I just learned that Chris Meadows, smart writer and one of the most prolific bloggers at e-book site Teleread, was (until very recently) unemployed for sixteen months:
I’ve recently taken on a new full-time job, after sixteen months of life on unemployment, and in the rush of having money again have been considering a number of possible purchases—including an iPhone 4. But some articles I’ve been reading lately have started me thinking about whether I really even need one.
This resonates with me, because I’ve been unemployed and in need of a new laptop since the end of the summer; I cut my cable off and started writing and tweeting like crazy. And it’s no secret that my last big surge in Internet writing happened when I was stuck in the hospital.
What if what’s seemed like a sudden flurry of interest in and great writing about technological devices, much of it coming from no-or-low-revenue producing sites, has been driven by the economic crisis — a torrent of talented writers, information workers, and tech enthusiasts who not only couldn’t find full-time work (freeing up their time and attention to write), but who in most cases couldn’t even afford to buy the devices they were writing about, leaving them nothing to do but sublimate that desire into distanced obsession, and fantasies of unrealized alternatives?
There’s something so moving and human about that to me. Here’s my fictitious (loosely autobiographical) internal monologue:
If only Apple would make a smaller version of the iPad, that made Facetime calls and supported ePub. I have so many good ideas, if only someone will listen to me, and give them a chance. I guess we can’t afford a sitter to go to the movies — I’ll just see what people are saying about the new Blackberry phone. I know where LOST went wrong. Just one more, and everything will be perfect.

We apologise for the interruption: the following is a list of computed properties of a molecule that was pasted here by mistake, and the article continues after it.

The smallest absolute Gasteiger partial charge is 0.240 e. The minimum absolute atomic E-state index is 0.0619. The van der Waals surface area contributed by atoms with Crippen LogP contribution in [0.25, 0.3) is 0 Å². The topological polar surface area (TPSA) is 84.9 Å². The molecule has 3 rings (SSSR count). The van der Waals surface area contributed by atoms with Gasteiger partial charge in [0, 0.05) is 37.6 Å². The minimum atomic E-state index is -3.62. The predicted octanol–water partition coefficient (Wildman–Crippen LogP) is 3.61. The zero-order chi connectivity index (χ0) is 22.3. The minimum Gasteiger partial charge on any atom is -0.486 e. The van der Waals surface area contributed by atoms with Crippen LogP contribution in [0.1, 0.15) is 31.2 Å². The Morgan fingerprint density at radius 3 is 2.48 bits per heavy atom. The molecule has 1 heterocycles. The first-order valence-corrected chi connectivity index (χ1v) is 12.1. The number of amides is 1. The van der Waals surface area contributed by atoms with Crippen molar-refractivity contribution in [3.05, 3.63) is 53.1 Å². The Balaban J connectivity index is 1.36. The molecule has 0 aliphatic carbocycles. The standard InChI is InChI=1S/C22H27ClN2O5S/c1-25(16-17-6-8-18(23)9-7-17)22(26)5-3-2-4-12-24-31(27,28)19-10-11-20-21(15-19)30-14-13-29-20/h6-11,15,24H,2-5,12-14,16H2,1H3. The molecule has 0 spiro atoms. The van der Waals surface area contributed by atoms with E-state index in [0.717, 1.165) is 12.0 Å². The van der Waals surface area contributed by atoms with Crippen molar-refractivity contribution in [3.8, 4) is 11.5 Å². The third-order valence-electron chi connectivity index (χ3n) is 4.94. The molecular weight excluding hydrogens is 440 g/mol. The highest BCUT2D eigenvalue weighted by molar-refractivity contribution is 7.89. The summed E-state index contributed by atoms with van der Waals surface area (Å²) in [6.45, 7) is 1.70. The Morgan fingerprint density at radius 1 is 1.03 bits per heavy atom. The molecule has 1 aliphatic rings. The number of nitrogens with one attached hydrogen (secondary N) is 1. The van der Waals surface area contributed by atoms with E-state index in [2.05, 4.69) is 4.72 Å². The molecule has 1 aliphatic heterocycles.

It’s the dark side of Clay Shirky’s cognitive surplus, where technology and education haven’t just created a new pool of leisure time, but a pool of high-skill knowledge workers devastated by structural unemployment, with nothing to do but create and imagine and argue, struggling to hold on to the lives they imagined for themselves, or used to lead.
Update: Definitely check out the link Saheli posted in the comments to Richard Morgan’s “Seven Years as a Freelance Writer, or, How to Make Vitamin Soup.” I’d read it earlier in the week and almost definitely (and unconsciously) had it in the back of my head writing this post. Also see the now-quasi-classic Tina Brown essay “The Gig Economy.” I say “quasi” only because I don’t really know if it’s widely seen as a classic, but Rex built a company based partly on the idea, so, whatever.
Finally, for kicks, read The Gervais Principle and “Lost” and the High Narrative Price of WTF, two smart pieces of pop culture criticism that also try to make sense of how this decade’s economic crisis has already been represented for us.